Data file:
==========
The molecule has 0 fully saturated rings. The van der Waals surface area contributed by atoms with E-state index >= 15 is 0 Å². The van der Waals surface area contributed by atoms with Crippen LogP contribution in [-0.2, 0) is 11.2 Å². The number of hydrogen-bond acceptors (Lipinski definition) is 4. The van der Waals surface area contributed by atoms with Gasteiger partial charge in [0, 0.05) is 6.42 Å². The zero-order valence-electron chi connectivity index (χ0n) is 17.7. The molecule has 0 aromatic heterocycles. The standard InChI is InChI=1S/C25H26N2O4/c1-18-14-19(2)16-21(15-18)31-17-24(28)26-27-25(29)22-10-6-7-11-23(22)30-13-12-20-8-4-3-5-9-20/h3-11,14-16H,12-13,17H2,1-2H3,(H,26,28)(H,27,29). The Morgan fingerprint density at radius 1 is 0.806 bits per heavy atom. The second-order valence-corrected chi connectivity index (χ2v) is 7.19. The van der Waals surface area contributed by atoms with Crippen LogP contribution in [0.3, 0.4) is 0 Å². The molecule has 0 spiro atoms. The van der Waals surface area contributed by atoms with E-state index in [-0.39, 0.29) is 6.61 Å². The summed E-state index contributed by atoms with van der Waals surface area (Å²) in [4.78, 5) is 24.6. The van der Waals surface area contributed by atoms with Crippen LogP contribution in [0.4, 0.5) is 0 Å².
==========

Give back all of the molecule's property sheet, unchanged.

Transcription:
The molecule has 0 fully saturated rings. The van der Waals surface area contributed by atoms with E-state index >= 15 is 0 Å². The van der Waals surface area contributed by atoms with Crippen LogP contribution in [-0.2, 0) is 11.2 Å². The number of hydrogen-bond acceptors (Lipinski definition) is 4. The van der Waals surface area contributed by atoms with Gasteiger partial charge in [0, 0.05) is 6.42 Å². The zero-order valence-electron chi connectivity index (χ0n) is 17.7. The molecule has 0 aromatic heterocycles. The standard InChI is InChI=1S/C25H26N2O4/c1-18-14-19(2)16-21(15-18)31-17-24(28)26-27-25(29)22-10-6-7-11-23(22)30-13-12-20-8-4-3-5-9-20/h3-11,14-16H,12-13,17H2,1-2H3,(H,26,28)(H,27,29). The Morgan fingerprint density at radius 1 is 0.806 bits per heavy atom. The second-order valence-corrected chi connectivity index (χ2v) is 7.19. The van der Waals surface area contributed by atoms with Crippen LogP contribution in [0.3, 0.4) is 0 Å². The molecule has 0 spiro atoms. The van der Waals surface area contributed by atoms with E-state index in [-0.39, 0.29) is 6.61 Å². The summed E-state index contributed by atoms with van der Waals surface area (Å²) in [4.78, 5) is 24.6. The van der Waals surface area contributed by atoms with Crippen LogP contribution in [0.4, 0.5) is 0 Å².